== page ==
Portrait of graduate student Hantao Zhang

What is your academic background and why is this area of research important?

As an international student from China, pursuing my graduate degree at the University of Toronto has been a challenging yet rewarding experience. Having completed my undergraduate degree in Pharmaceutical Chemistry from the same institution, I have a strong foundation in Biomedical Science. However, I overcame language and cultural barriers to adapt to the new environment. Despite these challenges, my passion for understanding the mechanisms of chronic pain and developing new approaches to studying it has been a driving force behind my academic pursuits. With a better understanding of the pathology of chronic pain, we can develop more effective treatments to improve the quality of life for those who suffer from it. Being part of a community of great researchers working towards a greater understanding of this complex and important problem is exciting. Through my research, I want to make a meaningful contribution to the field of pain and help those in need.

What led you to your current Supervisor’s lab?

My interest in studying chronic pain and its underlying mechanisms began during my undergraduate project at Dr. Bonin's lab. We developed a new tool and identified a new spontaneous behavior to study pain and welfare in mice. I found our research topic innovative, leading me to pursue a Ph.D. in the same lab. I was fortunate to join the lab of Professor Bonin, whose research program focuses on exploring the possibility of targeting sensory plasticity and erasing 'chronic pain memory.' Drawing on the skills and findings from my previous project and expanding my skill set during my time in his lab. I have contributed to the lab's ongoing efforts to develop novel approaches to treating chronic pain. Working with Professor Bonin and the other lab members has been an exciting and rewarding experience. I am grateful to be part of such an innovative and dedicated research team.

What are some of the challenges you had to overcome within your research?

During my research journey, I had to overcome many challenges that tested my patience and adaptability. Sometimes, my experiments didn't work out the way I hoped, which was super frustrating. It was hard to deal with these setbacks, but I saw them as learning opportunities and kept moving forward.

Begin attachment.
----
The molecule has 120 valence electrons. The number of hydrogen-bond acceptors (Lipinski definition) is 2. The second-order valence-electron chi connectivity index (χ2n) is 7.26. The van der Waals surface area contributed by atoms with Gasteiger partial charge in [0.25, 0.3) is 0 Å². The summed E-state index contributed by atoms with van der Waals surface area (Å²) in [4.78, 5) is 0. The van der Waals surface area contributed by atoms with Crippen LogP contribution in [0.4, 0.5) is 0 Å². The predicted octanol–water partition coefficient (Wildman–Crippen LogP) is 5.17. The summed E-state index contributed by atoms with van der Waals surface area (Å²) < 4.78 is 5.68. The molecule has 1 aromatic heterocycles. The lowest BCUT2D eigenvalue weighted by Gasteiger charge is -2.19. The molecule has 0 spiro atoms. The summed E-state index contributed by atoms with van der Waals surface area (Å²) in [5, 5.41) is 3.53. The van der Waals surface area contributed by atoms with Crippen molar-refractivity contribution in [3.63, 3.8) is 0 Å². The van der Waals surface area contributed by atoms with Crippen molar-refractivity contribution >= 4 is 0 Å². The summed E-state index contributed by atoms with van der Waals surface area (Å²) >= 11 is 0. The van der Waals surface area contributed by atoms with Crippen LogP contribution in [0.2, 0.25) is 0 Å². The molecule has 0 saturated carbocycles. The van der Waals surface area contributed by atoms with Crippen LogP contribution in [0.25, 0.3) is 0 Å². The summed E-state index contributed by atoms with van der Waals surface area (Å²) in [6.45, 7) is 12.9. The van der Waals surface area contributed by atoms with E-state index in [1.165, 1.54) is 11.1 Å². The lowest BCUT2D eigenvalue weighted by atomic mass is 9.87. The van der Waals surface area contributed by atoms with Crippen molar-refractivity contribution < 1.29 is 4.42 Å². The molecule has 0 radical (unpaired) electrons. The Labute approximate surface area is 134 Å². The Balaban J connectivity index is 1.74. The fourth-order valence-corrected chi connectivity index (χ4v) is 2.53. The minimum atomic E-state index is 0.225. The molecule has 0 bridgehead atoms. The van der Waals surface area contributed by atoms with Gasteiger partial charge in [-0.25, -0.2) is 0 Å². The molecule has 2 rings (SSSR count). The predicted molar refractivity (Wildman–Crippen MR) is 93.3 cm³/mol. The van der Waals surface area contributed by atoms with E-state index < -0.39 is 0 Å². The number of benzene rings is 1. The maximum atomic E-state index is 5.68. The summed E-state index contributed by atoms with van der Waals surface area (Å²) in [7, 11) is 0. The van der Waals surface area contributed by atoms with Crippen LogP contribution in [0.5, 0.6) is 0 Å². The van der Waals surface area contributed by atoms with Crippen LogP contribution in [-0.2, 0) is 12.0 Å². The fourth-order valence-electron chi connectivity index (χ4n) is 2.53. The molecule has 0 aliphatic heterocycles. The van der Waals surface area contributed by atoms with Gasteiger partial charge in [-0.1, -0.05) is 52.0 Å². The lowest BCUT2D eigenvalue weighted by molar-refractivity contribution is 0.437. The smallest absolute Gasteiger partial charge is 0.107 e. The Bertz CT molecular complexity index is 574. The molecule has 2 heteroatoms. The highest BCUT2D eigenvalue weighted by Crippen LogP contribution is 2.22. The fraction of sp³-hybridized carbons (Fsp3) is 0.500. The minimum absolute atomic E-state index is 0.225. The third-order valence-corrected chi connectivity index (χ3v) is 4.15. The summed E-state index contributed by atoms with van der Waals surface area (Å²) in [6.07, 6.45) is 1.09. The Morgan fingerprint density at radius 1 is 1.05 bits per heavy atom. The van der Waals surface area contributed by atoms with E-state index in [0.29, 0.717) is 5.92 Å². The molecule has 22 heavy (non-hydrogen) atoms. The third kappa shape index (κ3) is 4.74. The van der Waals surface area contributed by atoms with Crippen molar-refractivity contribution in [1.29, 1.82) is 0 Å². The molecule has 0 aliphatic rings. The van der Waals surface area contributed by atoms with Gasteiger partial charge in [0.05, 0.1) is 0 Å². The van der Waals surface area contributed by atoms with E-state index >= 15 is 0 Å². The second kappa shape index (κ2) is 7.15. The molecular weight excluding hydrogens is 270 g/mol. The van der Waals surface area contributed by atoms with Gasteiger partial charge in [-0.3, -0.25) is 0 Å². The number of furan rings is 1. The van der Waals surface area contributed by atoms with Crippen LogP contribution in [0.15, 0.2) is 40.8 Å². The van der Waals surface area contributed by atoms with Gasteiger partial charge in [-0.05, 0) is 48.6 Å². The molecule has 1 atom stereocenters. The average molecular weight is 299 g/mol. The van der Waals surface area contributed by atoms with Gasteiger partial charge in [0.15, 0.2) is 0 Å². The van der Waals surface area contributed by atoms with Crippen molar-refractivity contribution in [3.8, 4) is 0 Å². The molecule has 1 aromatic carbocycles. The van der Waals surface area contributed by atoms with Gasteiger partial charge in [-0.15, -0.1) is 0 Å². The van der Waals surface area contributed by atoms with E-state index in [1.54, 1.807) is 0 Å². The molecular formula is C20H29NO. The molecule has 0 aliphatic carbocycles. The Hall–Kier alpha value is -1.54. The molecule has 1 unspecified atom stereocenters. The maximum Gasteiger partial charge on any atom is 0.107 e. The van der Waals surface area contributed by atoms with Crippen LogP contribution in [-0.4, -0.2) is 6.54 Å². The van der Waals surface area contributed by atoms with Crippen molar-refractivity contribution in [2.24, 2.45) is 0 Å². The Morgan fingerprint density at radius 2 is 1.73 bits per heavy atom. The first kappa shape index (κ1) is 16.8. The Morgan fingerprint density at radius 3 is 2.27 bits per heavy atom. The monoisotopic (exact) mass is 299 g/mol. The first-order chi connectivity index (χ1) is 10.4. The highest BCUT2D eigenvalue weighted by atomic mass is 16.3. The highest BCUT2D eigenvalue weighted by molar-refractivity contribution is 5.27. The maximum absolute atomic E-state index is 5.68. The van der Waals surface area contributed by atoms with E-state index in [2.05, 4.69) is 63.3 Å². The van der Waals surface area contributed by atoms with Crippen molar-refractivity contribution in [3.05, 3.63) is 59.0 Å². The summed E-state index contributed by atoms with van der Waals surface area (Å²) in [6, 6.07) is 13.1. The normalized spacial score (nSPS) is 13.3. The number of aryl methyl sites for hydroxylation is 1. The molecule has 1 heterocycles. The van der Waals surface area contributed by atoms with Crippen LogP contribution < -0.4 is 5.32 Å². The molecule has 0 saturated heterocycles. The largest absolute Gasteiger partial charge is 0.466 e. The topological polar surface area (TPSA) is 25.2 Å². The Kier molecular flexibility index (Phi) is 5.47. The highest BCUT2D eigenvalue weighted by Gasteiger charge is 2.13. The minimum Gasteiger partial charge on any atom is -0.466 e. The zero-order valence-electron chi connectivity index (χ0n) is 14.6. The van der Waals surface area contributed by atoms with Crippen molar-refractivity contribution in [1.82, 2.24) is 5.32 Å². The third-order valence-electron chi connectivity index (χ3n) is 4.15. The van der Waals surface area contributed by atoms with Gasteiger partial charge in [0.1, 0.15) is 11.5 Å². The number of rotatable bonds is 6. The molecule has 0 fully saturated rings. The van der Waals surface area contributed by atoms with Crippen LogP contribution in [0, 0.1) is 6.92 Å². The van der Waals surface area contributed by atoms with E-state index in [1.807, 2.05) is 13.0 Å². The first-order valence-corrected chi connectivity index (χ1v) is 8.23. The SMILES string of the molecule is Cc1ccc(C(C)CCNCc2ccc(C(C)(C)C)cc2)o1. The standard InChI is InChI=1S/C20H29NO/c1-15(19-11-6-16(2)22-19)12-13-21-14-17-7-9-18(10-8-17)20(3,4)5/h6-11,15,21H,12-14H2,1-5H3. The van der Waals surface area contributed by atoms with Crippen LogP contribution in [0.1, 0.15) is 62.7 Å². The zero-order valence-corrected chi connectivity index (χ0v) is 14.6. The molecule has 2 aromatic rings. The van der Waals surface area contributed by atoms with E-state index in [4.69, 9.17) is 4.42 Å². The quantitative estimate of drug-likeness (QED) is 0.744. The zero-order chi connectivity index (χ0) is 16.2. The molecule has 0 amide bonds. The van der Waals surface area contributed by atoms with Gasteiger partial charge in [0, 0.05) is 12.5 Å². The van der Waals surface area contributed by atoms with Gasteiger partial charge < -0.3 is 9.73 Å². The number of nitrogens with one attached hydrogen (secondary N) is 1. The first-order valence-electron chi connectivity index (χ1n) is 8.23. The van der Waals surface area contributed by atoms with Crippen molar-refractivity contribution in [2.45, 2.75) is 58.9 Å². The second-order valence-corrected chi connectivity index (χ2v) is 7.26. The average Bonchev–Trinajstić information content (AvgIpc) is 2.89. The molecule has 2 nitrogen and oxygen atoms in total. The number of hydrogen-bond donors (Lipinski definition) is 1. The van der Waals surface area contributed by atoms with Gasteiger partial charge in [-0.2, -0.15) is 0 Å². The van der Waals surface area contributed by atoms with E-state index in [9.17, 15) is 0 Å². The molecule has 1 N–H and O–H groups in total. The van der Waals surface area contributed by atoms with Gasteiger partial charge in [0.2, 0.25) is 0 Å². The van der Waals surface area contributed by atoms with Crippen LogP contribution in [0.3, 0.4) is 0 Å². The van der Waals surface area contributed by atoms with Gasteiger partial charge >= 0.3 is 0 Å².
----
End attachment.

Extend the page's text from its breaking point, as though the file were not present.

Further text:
During my Ph.D., I also faced many unexpected challenges, including the global pandemic. I still remember how stressful it was to adjust to new work protocols and balance everything while trying to stay safe and healthy. On top of that, becoming a new father during the pandemic was not easy, but I tried my best to be flexible, stay positive, and maintain a good work-life balance. It was sometimes tough to juggle the demands of experiments with family responsibilities, but I did my best to make it work. I learned to prioritize my time, so I could be there for my family and still get my work done.

Looking back, all these challenges made me a much stronger and more adaptable researcher. I am grateful for the support of my lab and my family, who helped me through the tough times.

How do you see your current research playing a role in your career?

My current research studying chronic pain and its underlying mechanisms has equipped me with a versatile set of skills that will serve me well in a future career in research. Through my work, I have gained essential skills in experimental design, data analysis, paper and grant writing, as well as scientific communication, which I have further developed through presenting my work at conferences and engaging with the broader scientific community. These skills are transferable to a range of other research areas beyond just chronic pain. Even if my future research focus shifts, the skills I've acquired will be valuable and applicable. I'm excited to continue building on this foundation and exploring the many opportunities that lie ahead in the field of neuroscience research.

What do you like to do when you are not working on research?

I enjoy cooking for my family when I'm not in the lab. It has always been a passion of mine, and I find it to be a calming and creative outlet. I also love to swim - a quick dip in the pool helps reset my mind. Most importantly, I cherish spending time with my family, and one of our favorite activities is taking nature walks together. It's a chance for us to disconnect from technology and appreciate the beauty of the natural world.

How have you found life in Toronto?

As an international student, moving to Toronto was a big transition. Toronto is now my home, where I started my own family. I have made lifelong friends, explored new cultures, and had countless opportunities to grow both personally and professionally. Toronto will always hold a special place in my heart, and I'm grateful for the many memories I've made here.

More News